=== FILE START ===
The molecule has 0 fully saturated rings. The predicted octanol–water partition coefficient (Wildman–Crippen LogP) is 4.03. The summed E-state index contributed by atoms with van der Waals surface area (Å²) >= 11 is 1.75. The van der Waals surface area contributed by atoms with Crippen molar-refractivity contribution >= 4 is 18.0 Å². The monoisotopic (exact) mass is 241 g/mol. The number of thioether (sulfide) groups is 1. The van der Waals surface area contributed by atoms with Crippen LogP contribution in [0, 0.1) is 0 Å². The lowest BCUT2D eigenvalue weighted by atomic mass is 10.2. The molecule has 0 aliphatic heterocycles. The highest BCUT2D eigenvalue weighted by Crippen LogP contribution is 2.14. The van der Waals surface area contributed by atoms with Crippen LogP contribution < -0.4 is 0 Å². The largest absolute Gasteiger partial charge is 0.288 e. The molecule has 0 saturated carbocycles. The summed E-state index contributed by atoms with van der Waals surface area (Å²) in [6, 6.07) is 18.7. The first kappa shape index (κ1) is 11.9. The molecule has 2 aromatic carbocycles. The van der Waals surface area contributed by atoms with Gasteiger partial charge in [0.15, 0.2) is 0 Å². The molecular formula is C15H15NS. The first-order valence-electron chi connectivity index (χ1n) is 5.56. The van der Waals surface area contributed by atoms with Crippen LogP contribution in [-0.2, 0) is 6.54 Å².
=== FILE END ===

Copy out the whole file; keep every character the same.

The molecule has 0 fully saturated rings. The predicted octanol–water partition coefficient (Wildman–Crippen LogP) is 4.03. The summed E-state index contributed by atoms with van der Waals surface area (Å²) >= 11 is 1.75. The van der Waals surface area contributed by atoms with Crippen molar-refractivity contribution >= 4 is 18.0 Å². The monoisotopic (exact) mass is 241 g/mol. The number of thioether (sulfide) groups is 1. The van der Waals surface area contributed by atoms with Crippen LogP contribution in [0, 0.1) is 0 Å². The lowest BCUT2D eigenvalue weighted by atomic mass is 10.2. The molecule has 0 aliphatic heterocycles. The highest BCUT2D eigenvalue weighted by Crippen LogP contribution is 2.14. The van der Waals surface area contributed by atoms with Crippen LogP contribution < -0.4 is 0 Å². The largest absolute Gasteiger partial charge is 0.288 e. The molecule has 0 saturated carbocycles. The summed E-state index contributed by atoms with van der Waals surface area (Å²) in [6, 6.07) is 18.7. The first kappa shape index (κ1) is 11.9. The molecule has 2 aromatic carbocycles. The van der Waals surface area contributed by atoms with Gasteiger partial charge in [0.15, 0.2) is 0 Å². The molecular formula is C15H15NS. The first-order valence-electron chi connectivity index (χ1n) is 5.56. The van der Waals surface area contributed by atoms with Crippen LogP contribution in [-0.2, 0) is 6.54 Å².